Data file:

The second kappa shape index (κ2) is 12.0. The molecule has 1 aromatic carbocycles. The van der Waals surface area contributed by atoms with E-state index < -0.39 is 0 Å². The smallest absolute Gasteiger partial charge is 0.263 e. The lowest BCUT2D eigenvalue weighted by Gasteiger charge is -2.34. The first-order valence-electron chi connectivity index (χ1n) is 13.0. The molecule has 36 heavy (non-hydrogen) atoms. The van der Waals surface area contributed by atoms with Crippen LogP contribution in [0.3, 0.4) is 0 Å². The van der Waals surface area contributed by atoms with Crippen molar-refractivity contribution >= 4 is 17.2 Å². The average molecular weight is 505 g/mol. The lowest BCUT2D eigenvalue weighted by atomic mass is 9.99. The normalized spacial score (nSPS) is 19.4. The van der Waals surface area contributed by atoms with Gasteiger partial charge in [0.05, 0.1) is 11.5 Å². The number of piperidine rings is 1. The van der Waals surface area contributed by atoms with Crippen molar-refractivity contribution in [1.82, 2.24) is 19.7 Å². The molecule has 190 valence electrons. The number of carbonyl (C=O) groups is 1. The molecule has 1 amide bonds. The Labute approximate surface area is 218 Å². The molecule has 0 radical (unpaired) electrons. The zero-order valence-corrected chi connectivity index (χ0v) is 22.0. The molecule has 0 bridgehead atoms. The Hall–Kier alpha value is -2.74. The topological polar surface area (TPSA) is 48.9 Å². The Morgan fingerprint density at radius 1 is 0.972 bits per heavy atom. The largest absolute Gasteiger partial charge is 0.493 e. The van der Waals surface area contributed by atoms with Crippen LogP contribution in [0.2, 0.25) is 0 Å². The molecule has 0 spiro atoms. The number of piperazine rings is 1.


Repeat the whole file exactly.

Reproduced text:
The second kappa shape index (κ2) is 12.0. The molecule has 1 aromatic carbocycles. The van der Waals surface area contributed by atoms with E-state index < -0.39 is 0 Å². The smallest absolute Gasteiger partial charge is 0.263 e. The lowest BCUT2D eigenvalue weighted by Gasteiger charge is -2.34. The first-order valence-electron chi connectivity index (χ1n) is 13.0. The molecule has 36 heavy (non-hydrogen) atoms. The van der Waals surface area contributed by atoms with Crippen LogP contribution in [0.3, 0.4) is 0 Å². The van der Waals surface area contributed by atoms with Crippen molar-refractivity contribution >= 4 is 17.2 Å². The average molecular weight is 505 g/mol. The lowest BCUT2D eigenvalue weighted by atomic mass is 9.99. The normalized spacial score (nSPS) is 19.4. The van der Waals surface area contributed by atoms with Gasteiger partial charge in [0.05, 0.1) is 11.5 Å². The number of piperidine rings is 1. The van der Waals surface area contributed by atoms with Crippen molar-refractivity contribution in [1.82, 2.24) is 19.7 Å². The molecule has 190 valence electrons. The number of carbonyl (C=O) groups is 1. The molecule has 1 amide bonds. The Labute approximate surface area is 218 Å². The molecule has 0 radical (unpaired) electrons. The zero-order valence-corrected chi connectivity index (χ0v) is 22.0. The molecule has 0 bridgehead atoms. The Hall–Kier alpha value is -2.74. The topological polar surface area (TPSA) is 48.9 Å². The Morgan fingerprint density at radius 1 is 0.972 bits per heavy atom. The largest absolute Gasteiger partial charge is 0.493 e. The van der Waals surface area contributed by atoms with Crippen LogP contribution in [0.2, 0.25) is 0 Å². The molecule has 0 spiro atoms. The number of piperazine rings is 1.